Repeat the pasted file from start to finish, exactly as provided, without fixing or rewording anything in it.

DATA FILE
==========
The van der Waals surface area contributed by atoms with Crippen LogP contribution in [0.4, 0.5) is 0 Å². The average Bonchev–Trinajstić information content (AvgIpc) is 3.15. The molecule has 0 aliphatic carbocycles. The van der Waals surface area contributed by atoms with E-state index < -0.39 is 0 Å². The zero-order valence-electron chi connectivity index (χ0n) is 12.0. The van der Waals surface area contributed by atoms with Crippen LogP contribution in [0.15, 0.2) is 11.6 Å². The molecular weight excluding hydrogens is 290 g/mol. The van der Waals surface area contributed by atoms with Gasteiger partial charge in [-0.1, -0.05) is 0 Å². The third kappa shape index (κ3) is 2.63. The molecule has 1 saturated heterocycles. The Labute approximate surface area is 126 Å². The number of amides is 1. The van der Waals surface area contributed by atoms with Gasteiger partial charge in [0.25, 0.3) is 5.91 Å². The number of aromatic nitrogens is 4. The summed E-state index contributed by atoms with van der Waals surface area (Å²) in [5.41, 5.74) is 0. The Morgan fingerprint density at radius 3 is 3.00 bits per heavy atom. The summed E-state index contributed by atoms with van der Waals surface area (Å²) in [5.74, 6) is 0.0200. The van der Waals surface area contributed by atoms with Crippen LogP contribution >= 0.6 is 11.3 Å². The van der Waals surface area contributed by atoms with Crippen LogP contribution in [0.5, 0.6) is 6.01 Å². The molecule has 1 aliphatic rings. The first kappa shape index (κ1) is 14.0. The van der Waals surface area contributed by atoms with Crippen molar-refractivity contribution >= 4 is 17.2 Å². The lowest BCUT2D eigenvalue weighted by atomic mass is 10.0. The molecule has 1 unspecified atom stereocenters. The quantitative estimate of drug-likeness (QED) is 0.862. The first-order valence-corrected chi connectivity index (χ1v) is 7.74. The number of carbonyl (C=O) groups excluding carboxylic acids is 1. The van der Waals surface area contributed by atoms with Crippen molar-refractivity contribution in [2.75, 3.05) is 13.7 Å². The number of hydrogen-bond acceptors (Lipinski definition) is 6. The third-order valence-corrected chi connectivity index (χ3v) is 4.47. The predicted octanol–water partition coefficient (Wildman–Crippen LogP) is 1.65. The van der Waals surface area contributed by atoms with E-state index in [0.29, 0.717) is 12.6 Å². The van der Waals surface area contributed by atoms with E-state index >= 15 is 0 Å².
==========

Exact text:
The van der Waals surface area contributed by atoms with Crippen LogP contribution in [0.4, 0.5) is 0 Å². The average Bonchev–Trinajstić information content (AvgIpc) is 3.15. The molecule has 0 aliphatic carbocycles. The van der Waals surface area contributed by atoms with E-state index < -0.39 is 0 Å². The zero-order valence-electron chi connectivity index (χ0n) is 12.0. The van der Waals surface area contributed by atoms with Crippen LogP contribution in [0.15, 0.2) is 11.6 Å². The molecular weight excluding hydrogens is 290 g/mol. The van der Waals surface area contributed by atoms with Gasteiger partial charge in [-0.1, -0.05) is 0 Å². The third kappa shape index (κ3) is 2.63. The molecule has 1 saturated heterocycles. The Labute approximate surface area is 126 Å². The number of amides is 1. The van der Waals surface area contributed by atoms with Gasteiger partial charge in [0.25, 0.3) is 5.91 Å². The number of aromatic nitrogens is 4. The summed E-state index contributed by atoms with van der Waals surface area (Å²) in [5.41, 5.74) is 0. The Morgan fingerprint density at radius 3 is 3.00 bits per heavy atom. The summed E-state index contributed by atoms with van der Waals surface area (Å²) in [5.74, 6) is 0.0200. The van der Waals surface area contributed by atoms with Crippen LogP contribution >= 0.6 is 11.3 Å². The van der Waals surface area contributed by atoms with Crippen LogP contribution in [0.5, 0.6) is 6.01 Å². The molecule has 1 aliphatic rings. The first kappa shape index (κ1) is 14.0. The van der Waals surface area contributed by atoms with Crippen molar-refractivity contribution >= 4 is 17.2 Å². The lowest BCUT2D eigenvalue weighted by atomic mass is 10.0. The molecule has 1 unspecified atom stereocenters. The quantitative estimate of drug-likeness (QED) is 0.862. The first-order valence-corrected chi connectivity index (χ1v) is 7.74. The number of carbonyl (C=O) groups excluding carboxylic acids is 1. The van der Waals surface area contributed by atoms with Crippen molar-refractivity contribution in [2.75, 3.05) is 13.7 Å². The number of hydrogen-bond acceptors (Lipinski definition) is 6. The third-order valence-corrected chi connectivity index (χ3v) is 4.47. The predicted octanol–water partition coefficient (Wildman–Crippen LogP) is 1.65. The van der Waals surface area contributed by atoms with E-state index in [0.29, 0.717) is 12.6 Å². The van der Waals surface area contributed by atoms with E-state index >= 15 is 0 Å².